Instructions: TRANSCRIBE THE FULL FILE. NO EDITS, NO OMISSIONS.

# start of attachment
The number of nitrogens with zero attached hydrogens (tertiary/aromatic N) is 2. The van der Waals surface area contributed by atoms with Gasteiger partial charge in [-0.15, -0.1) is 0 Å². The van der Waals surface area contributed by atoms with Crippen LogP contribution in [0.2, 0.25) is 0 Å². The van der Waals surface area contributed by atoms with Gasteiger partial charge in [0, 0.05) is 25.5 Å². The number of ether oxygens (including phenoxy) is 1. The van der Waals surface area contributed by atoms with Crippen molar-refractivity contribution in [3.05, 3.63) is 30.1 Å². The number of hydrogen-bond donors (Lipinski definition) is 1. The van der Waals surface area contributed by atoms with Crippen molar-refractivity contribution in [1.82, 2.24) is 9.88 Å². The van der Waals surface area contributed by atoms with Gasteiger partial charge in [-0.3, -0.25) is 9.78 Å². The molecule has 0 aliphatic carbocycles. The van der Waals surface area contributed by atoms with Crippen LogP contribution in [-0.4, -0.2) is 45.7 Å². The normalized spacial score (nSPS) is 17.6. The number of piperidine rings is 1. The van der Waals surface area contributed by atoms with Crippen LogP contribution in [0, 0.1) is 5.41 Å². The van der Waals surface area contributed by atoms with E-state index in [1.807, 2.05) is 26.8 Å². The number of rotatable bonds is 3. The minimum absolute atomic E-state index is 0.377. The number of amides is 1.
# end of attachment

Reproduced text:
The number of nitrogens with zero attached hydrogens (tertiary/aromatic N) is 2. The van der Waals surface area contributed by atoms with Gasteiger partial charge in [-0.15, -0.1) is 0 Å². The van der Waals surface area contributed by atoms with Crippen LogP contribution in [0.2, 0.25) is 0 Å². The van der Waals surface area contributed by atoms with Gasteiger partial charge in [0, 0.05) is 25.5 Å². The number of ether oxygens (including phenoxy) is 1. The van der Waals surface area contributed by atoms with Crippen molar-refractivity contribution in [3.05, 3.63) is 30.1 Å². The number of hydrogen-bond donors (Lipinski definition) is 1. The van der Waals surface area contributed by atoms with Crippen molar-refractivity contribution in [1.82, 2.24) is 9.88 Å². The van der Waals surface area contributed by atoms with Gasteiger partial charge in [-0.3, -0.25) is 9.78 Å². The molecule has 0 aliphatic carbocycles. The van der Waals surface area contributed by atoms with Crippen LogP contribution in [-0.4, -0.2) is 45.7 Å². The normalized spacial score (nSPS) is 17.6. The number of piperidine rings is 1. The van der Waals surface area contributed by atoms with Crippen LogP contribution in [0, 0.1) is 5.41 Å². The van der Waals surface area contributed by atoms with E-state index in [1.807, 2.05) is 26.8 Å². The number of rotatable bonds is 3. The minimum absolute atomic E-state index is 0.377. The number of amides is 1.